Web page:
Online learning libraries are increasingly expanding their consumer products to include enterprise offerings — packaging online courses for entire teams, customizing courseware and offering data and analytics functions for training managers. Coursera is becoming a giant in this space, with 40 million users and more than 1,800 enterprise customers. In fact, its $103 million Series E equity round in April made it a “unicorn” (valued at over $1 billion) — a rarity in the training industry.
According to Leah Belsky, vice president of enterprise, “Coursera will use the funding to accelerate product innovations, especially for the enterprise business, and to expand our partnerships with companies and governments globally.” Last year, Coursera launched an artificial intelligence (AI)-powered skills benchmarking tool, and Belsky says Coursera will be building on that tool to create industry-based skills maps and “content collections mapped to specific roles, skills and industries.”
“The future of learning and the future of work are converging,” Belsky adds. “At a time when globalization and technology advancement is reshaping our lives, it is also causing a rate of change that is outpacing human adaptability. AI, automation, shifting demographics and the changing economic landscape are all disrupting businesses, jobs and the skills they require.” Coursera’s goal is to help individuals and companies navigate these changes using a “scalable, stackable, on-demand and curated learning model.”
The Growing Importance of Data
“The quality of our learning catalog is our strongest differentiator,” says Belsky, “but increasingly, customers are approaching us to learn from our platform data and skills insights to inform their talent transformation strategy.”
Different organizations have different required skills and learning needs. They need individualized data to understand those needs and determine what training to provide their employees. Online learning libraries can often provide an advantage in this area, because they have a great deal of data from learners already in their platform. By leveraging this data and offering it to enterprise customers, Coursera can enable more targeted upskilling initiatives.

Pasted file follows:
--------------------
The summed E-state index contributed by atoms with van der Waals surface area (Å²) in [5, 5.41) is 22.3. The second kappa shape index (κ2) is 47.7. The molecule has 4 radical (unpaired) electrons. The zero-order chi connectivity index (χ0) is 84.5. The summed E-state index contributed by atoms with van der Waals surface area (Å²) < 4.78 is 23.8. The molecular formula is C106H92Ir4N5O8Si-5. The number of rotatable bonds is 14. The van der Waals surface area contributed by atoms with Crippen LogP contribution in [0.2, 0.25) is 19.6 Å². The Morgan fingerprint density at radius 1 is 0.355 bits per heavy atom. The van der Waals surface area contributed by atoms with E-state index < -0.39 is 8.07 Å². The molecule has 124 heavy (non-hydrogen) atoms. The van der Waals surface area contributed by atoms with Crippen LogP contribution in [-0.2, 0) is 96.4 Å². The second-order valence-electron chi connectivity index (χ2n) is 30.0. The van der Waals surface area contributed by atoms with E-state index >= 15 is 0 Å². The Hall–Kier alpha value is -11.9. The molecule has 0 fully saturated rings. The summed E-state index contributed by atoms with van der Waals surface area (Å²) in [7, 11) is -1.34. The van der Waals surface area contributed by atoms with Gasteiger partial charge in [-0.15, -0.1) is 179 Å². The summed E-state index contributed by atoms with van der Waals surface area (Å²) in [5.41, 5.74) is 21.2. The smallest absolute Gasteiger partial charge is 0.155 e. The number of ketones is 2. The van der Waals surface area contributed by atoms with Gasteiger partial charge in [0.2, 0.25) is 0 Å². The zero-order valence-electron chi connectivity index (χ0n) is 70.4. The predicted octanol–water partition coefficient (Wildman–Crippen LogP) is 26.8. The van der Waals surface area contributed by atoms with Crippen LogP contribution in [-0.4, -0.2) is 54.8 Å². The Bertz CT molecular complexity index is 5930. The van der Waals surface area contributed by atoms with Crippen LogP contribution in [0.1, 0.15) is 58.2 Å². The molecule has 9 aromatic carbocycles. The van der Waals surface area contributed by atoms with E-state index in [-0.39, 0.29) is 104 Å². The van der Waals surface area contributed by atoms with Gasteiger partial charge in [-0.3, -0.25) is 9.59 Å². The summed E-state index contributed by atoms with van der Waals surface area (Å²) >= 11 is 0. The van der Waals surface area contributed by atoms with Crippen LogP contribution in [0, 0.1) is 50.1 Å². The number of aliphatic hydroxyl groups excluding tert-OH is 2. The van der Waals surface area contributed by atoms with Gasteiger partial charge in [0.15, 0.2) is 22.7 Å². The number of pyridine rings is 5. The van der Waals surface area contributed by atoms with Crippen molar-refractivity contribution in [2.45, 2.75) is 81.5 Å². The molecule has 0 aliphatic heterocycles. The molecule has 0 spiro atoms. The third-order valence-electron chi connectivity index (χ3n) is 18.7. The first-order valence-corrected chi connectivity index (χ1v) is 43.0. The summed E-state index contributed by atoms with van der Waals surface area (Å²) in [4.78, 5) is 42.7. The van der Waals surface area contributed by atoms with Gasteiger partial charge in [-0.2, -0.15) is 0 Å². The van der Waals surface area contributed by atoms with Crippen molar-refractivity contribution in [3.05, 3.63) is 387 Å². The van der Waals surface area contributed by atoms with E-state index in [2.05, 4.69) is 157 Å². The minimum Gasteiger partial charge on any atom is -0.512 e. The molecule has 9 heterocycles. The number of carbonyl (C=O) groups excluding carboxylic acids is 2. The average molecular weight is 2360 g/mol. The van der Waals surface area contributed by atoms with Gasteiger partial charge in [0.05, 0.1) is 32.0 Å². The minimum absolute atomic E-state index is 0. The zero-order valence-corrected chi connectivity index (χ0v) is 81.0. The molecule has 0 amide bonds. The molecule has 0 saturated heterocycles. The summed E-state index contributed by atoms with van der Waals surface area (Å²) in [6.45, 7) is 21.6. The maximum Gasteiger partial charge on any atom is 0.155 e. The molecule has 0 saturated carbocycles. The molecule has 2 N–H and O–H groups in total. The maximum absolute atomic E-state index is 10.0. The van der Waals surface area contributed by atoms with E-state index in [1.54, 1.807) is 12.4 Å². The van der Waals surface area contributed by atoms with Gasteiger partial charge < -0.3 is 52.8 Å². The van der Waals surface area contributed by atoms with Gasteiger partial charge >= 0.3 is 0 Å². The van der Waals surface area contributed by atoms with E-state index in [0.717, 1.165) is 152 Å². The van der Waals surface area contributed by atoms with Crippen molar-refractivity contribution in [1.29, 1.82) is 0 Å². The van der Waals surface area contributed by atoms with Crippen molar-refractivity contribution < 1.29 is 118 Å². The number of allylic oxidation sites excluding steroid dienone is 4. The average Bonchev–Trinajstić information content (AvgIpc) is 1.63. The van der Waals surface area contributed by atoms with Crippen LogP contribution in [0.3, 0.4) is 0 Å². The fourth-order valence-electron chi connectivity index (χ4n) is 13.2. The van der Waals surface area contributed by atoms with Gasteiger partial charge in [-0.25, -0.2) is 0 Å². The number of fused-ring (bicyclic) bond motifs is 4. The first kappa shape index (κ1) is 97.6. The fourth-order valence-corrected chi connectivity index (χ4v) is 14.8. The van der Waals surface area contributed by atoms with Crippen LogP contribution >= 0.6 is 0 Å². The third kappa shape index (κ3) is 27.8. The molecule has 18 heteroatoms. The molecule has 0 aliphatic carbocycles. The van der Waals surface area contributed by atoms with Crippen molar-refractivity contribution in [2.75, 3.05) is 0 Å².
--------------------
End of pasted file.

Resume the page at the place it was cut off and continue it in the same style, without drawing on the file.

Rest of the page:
Belsky sees this trend growing in the near future. “Traditionally, L&D initiatives have been positioned more as an employee benefit, with the aim of improving employee retention through more broad-strokes learning opportunities,” she says. “As we see technology advancement outpace human adaptability, building training programs that resolve actual skills shortages within the organization will be a priority for L&D.”
She believes that, rather than training being solely a top-down directive from the training team, it will become a collaborative initiative in partnership with team leaders. After all, they are the ones who know best what skills their teams need to develop in order to be successful. Combining the training organization’s data and learning expertise with team leaders’ access to employees and subject matter knowledge will help organizations better fill skills gaps and meet business needs. And Coursera wants to be there to assist.
How Education Attracts Funders
SEEK, which led Coursera’s Series E funding round, is dedicated to employment and education. Its portfolio consists of companies in 18 countries aimed at “help[ing] people live more fulfilling and productive working lives and help[ing] organisations succeed,” according to its website. SEEK was founded as an online jobs site, but its investment in Coursera, along with its recent acquisition of 50% of the business of Futurelearn, demonstrates the growing reality that you cannot separate talent acquisition from talent development. Matching people to jobs is useless if those people can’t succeed in them.
“This investment reflects our commitment to online education, which is enabling the up-skilling and re-skilling of people and is aligned to our purpose of helping people live fulfilling working lives,” said SEEK co-founder and CEO Andrew Bassat in the press release announcing the Coursera investment.
As other funders continue to understand the importance of education at work, and the return they see on their investment in the companies that help provide that education, will we see more unicorns in the training marketplace?